Within a swirl of light, a clump of brains wrapped in arcs of light pulses and throbs. The impression of an open eye floats before it.
Speed 30 ft., fly 40 ft. (perfect)
Str 22, Dex 17, Con 18, Int 19, Wis 20, Cha 23
An egregore is created by the combined will of a number of cult members equal to its Hit Dice (minimum 13), and can have a maximum number of members in its cult mind equal to its Hit Dice. Each member must be an intelligent, living creature. These cultists pour their collective psychic consciousness into the collaborative creation of the egregore, granting each member a number of advantages. Creating an egregore involves a ritual lasting 1 day and costing 1,000 gp per Hit Die of the egregore. New creatures can be added to the cult mind only if previous members die or depart (see below).
Adding a new member to the cult mind requires a ritual lasting 1 day and costing 1,000 gp. All the other members who are still a part of the cult mind must be present during this ritual or it fails.
As long as a member of the cult mind is within 1 mile of the egregore, the egregore can use any of its spell-like abilities on that member, regardless of the spell’s range. If a member of the cult mind is targeted by a mind-affecting spell, the egregore can attempt a Will save as well, and the cult member uses the better of the two results. If the cult member still fails, another member of the cult mind can choose to be affected instead.
In addition, the members of the cult mind share a limited form of telepathy: they are able to send and receive simple messages and emotions, much like the empathic link between a wizard and his familiar.
If a member of the cult mind is slain or travels more than 1 mile from the egregore, its link to the cult mind is severed, and every other member must succeed at a DC 20 Will save or be sickened for 1 round. If the number of members in the cult mind drops below half of the number of Hit Dice possessed by the egregore, the egregore must succeed at a DC 20 Will save or suffer from confusion. The egregore can attempt a new save at the start of each round to regain its senses. As long as the remaining number of members is less than half the egregore’s Hit Dice, the egregore must attempt a new save each time a member of its cult mind is slain or leaves the cult mind. If the last member of the cult is slain or leaves the cult mind, the egregore dissipates harmlessly in 1d4 rounds.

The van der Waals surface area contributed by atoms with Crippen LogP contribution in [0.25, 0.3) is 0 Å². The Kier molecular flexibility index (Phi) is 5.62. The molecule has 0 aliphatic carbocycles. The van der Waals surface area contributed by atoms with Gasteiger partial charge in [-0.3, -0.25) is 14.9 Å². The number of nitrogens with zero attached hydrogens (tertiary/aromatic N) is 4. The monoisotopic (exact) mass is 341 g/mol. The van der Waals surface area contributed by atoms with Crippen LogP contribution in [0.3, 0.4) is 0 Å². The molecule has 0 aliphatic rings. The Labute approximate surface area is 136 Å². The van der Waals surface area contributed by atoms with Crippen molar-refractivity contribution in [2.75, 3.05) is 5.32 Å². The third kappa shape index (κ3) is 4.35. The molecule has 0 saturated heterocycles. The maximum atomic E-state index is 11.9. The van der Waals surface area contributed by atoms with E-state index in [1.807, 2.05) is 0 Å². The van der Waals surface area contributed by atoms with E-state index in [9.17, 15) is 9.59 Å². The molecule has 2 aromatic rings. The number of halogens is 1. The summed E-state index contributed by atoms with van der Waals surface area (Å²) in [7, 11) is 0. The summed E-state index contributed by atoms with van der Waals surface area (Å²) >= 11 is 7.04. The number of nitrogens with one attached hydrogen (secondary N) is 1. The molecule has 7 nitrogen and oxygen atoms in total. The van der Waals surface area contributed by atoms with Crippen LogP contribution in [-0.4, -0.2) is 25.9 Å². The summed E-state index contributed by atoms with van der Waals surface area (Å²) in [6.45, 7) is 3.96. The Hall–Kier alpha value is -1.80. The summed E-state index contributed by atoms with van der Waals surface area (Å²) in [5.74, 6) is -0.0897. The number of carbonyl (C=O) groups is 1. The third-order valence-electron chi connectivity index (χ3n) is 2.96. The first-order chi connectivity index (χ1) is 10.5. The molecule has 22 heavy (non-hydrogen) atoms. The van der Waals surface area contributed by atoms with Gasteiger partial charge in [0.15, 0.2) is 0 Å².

As a standard action, an egregore can weave a hypnotic pattern using its bands of light in a 10-foot radius around itself. Members of its cult mind are immune and don’t count towards the spell’s Hit Die limit, but otherwise this ability functions as the spell.
An egregore produces bands of light powered by its concentrated mental energy. It can cause these bands to become solid and lash out as tentacles.
These tentacles follow all the normal rules for tentacles, except that they function as though they had the brilliant energy weapon special ability.
Any member of a cult mind can channel any psychic spells it casts through the egregore, as long as the cultist is within 30 feet of the egregore. If a cultist casts spells in this way, treat the egregore as if it were the spellcaster for purposes of the spell’s range, point of origin, and other functions that depend on the caster’s location.
The creature casting the spell still provokes any attacks of opportunity or other negative consequences of casting a spell. The egregore takes 1d6 points of slashing damage per level of spell cast through it in this way as the energy cuts its way out of the creature, though its damage reduction applies. (A 0-level spell channeled through the egregore deals no damage to it.)